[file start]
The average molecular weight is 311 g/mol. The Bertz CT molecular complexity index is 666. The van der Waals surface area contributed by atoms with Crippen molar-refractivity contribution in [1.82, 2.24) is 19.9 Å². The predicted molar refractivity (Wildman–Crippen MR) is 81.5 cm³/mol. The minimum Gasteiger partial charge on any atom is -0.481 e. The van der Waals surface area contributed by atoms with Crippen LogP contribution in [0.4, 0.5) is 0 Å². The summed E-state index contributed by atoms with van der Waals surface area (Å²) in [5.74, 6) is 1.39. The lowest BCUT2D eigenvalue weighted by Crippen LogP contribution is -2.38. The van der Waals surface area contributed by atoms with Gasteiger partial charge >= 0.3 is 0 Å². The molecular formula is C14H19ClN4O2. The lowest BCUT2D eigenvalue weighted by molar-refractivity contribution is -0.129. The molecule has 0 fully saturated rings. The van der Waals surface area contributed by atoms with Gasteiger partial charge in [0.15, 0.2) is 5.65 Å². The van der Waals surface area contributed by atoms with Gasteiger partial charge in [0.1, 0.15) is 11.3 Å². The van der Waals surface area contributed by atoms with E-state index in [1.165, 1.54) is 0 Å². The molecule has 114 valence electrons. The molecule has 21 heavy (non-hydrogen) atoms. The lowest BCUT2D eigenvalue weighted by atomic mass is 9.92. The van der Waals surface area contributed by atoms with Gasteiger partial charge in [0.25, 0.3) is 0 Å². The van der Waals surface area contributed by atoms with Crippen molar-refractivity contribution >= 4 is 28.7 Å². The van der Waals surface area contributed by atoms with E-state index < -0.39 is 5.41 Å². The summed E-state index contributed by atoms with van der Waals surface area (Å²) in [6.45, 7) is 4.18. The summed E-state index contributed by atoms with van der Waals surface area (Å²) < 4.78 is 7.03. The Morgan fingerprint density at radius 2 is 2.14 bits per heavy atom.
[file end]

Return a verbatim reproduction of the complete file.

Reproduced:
The average molecular weight is 311 g/mol. The Bertz CT molecular complexity index is 666. The van der Waals surface area contributed by atoms with Crippen molar-refractivity contribution in [1.82, 2.24) is 19.9 Å². The predicted molar refractivity (Wildman–Crippen MR) is 81.5 cm³/mol. The minimum Gasteiger partial charge on any atom is -0.481 e. The van der Waals surface area contributed by atoms with Crippen LogP contribution in [0.4, 0.5) is 0 Å². The summed E-state index contributed by atoms with van der Waals surface area (Å²) in [5.74, 6) is 1.39. The lowest BCUT2D eigenvalue weighted by Crippen LogP contribution is -2.38. The van der Waals surface area contributed by atoms with Gasteiger partial charge >= 0.3 is 0 Å². The molecular formula is C14H19ClN4O2. The lowest BCUT2D eigenvalue weighted by molar-refractivity contribution is -0.129. The molecule has 0 fully saturated rings. The van der Waals surface area contributed by atoms with Gasteiger partial charge in [0.15, 0.2) is 5.65 Å². The van der Waals surface area contributed by atoms with Gasteiger partial charge in [0.1, 0.15) is 11.3 Å². The van der Waals surface area contributed by atoms with E-state index in [1.165, 1.54) is 0 Å². The molecule has 114 valence electrons. The molecule has 21 heavy (non-hydrogen) atoms. The lowest BCUT2D eigenvalue weighted by atomic mass is 9.92. The van der Waals surface area contributed by atoms with Gasteiger partial charge in [0.25, 0.3) is 0 Å². The van der Waals surface area contributed by atoms with Crippen molar-refractivity contribution >= 4 is 28.7 Å². The van der Waals surface area contributed by atoms with E-state index < -0.39 is 5.41 Å². The summed E-state index contributed by atoms with van der Waals surface area (Å²) in [6.45, 7) is 4.18. The summed E-state index contributed by atoms with van der Waals surface area (Å²) < 4.78 is 7.03. The Morgan fingerprint density at radius 2 is 2.14 bits per heavy atom.